Kelly Mark is one of the participating artists in the first edition of //RESPONSIVE International Light Art Project Halifax. During //RESPONSIVE her work is on display at 1472 Hollis St.

//To get an idea of how Kelly Mark is working, here a small collection of selected quotes by curators who worked with her from 1995 when she left NSCAD to date.

“Kelly Mark’s participation in local exhibitions over the past years has already established her as a contributor to the renewal of critically motivated sculpture in Halifax … The phrase “critically motivated“ denotes ways of working that bring the sculptural object into problematic relationships with its own processes, past art practices, and current modes of experiencing the world … The associated themes of commodity and context, replication and simulation give impetus to figurative and appropriative strategies in their art making. Kelly Mark participates in these agendas while positioning herself independently in the milieu.

Before her arrival to Halifax, Mark’s experience has been shaped by studies and experiences that took place beyond the ideological force field of NSCAD. When she entered the college, she decided to develop her sculptural language by studying painters, avoiding the sculpture studio. Often organized in gridded pictorial fields, her production unites a handyman’s sensibility with resolutely low-skill, low-technology assemblage techniques. The commitment to basic procedures amounts to an ethic. …

With their minimal alterations of found objects and simple representation strategies, the individual works look provisional. Yet, because the “present” ready-made objects and materials, the works are also specific. There can be no mistaking what they are in the factual sense … For informed viewers, the evocation of moments in the history of twentieth-century art – Duchamp’s assisted ready-mades, Minimalism’s seriality, Eva Hesse’s variation-within-repetition, Jackie Winsor’s mutilated boxes – seems equally unambiguous.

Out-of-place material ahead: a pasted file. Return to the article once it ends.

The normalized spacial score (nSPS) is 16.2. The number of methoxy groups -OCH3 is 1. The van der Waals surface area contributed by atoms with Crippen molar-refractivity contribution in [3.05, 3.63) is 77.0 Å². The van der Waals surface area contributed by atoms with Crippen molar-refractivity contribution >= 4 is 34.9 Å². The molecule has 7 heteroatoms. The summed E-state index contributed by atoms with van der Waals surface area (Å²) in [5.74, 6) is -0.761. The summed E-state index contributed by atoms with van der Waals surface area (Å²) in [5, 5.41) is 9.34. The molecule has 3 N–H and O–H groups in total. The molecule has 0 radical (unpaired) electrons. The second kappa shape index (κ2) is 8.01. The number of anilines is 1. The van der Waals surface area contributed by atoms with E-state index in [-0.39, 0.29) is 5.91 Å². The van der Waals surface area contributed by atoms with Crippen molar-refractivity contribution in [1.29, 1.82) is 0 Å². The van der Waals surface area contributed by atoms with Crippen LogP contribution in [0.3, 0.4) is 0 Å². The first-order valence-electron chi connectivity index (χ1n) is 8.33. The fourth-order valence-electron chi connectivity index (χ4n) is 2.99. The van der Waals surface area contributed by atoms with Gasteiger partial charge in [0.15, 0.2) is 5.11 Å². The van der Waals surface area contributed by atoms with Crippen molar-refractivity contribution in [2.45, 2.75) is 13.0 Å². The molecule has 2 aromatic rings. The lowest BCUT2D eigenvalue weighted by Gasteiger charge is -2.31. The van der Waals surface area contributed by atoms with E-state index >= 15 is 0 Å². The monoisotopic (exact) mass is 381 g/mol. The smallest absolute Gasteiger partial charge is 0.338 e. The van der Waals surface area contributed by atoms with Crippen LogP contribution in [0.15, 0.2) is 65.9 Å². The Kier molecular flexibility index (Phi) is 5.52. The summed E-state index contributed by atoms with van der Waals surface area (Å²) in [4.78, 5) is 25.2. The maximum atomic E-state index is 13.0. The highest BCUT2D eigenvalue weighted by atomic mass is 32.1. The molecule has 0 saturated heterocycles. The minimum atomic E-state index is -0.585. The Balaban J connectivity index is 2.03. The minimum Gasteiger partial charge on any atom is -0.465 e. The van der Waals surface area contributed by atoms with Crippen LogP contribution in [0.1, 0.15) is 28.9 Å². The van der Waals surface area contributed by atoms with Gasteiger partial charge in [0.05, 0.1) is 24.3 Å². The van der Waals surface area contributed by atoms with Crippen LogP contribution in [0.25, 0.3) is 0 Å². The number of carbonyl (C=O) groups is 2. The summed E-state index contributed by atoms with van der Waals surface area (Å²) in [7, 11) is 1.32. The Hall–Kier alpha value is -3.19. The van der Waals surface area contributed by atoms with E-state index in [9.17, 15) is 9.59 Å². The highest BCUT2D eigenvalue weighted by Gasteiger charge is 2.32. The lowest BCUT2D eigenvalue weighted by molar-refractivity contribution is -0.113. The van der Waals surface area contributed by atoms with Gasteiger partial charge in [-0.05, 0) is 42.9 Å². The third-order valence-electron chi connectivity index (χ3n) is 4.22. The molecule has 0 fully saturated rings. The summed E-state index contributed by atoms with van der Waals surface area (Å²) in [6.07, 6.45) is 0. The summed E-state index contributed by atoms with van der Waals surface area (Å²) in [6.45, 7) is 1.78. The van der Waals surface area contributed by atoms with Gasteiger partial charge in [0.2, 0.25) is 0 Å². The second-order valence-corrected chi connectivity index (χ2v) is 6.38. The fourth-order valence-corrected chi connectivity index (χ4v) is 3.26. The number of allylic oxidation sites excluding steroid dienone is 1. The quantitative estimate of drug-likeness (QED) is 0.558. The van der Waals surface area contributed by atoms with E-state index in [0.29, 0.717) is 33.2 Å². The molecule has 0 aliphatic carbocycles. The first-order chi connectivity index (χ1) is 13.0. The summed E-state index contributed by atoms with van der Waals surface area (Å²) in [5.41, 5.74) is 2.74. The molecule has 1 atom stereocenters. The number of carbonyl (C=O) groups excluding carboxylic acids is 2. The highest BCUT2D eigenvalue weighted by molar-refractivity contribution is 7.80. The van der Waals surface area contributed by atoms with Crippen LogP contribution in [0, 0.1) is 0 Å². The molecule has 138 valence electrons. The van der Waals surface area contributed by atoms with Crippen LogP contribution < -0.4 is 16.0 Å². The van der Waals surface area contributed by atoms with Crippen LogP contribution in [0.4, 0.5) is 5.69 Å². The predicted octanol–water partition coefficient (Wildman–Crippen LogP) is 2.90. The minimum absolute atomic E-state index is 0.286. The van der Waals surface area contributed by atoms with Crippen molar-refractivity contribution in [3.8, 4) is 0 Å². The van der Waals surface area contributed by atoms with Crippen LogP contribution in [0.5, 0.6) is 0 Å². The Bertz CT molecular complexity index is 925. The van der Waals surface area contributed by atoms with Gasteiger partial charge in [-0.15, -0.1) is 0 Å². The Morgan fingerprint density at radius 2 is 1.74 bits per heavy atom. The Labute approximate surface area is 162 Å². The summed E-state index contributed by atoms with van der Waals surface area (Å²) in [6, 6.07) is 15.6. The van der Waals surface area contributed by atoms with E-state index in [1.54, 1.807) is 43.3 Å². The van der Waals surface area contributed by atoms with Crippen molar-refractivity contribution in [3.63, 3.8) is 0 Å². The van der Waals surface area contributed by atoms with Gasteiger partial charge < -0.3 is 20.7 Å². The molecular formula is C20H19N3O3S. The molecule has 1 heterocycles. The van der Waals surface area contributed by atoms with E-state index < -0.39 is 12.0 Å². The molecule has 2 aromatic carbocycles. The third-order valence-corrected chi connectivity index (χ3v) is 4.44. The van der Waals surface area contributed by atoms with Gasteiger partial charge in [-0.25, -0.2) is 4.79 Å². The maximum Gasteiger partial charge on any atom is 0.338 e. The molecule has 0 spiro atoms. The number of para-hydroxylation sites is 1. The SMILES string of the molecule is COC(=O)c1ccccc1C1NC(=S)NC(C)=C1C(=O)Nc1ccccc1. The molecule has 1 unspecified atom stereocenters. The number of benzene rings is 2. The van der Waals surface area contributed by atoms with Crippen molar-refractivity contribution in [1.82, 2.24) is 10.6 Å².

What sustains viewer engagement with Kelly Mark’s work is the quality of ambivalence that haunts it at other levels. Several apparently contradictory connotations ae held in suspension by a “both/an” logic. … Mark’s selection of culturally charged artefacts … builds the question of signification into her project. Thus, when the sameness of the mass-produced units and the regularity of interval threatens to drive significance out of the act of placing forms, Mark counters this eventually. …

Mark’s allegiance to artistic strategies of the 1960s and 70s lets her inhabit her work without risking the personal disclosures that some contemporary artists insist on. With its imaginative revision of modernism’s official story, the integrity of Kelly Mark’s work is revelation enough for the attentive viewer.

[Excerpts from: Ingrid Jenkner, Kelly Mark Works. Catalogue of an exhibition held at The Art Gallery of Mount Vincent University, 15 July to 3 September 1995. Mount Vincent University Halifax 1995.]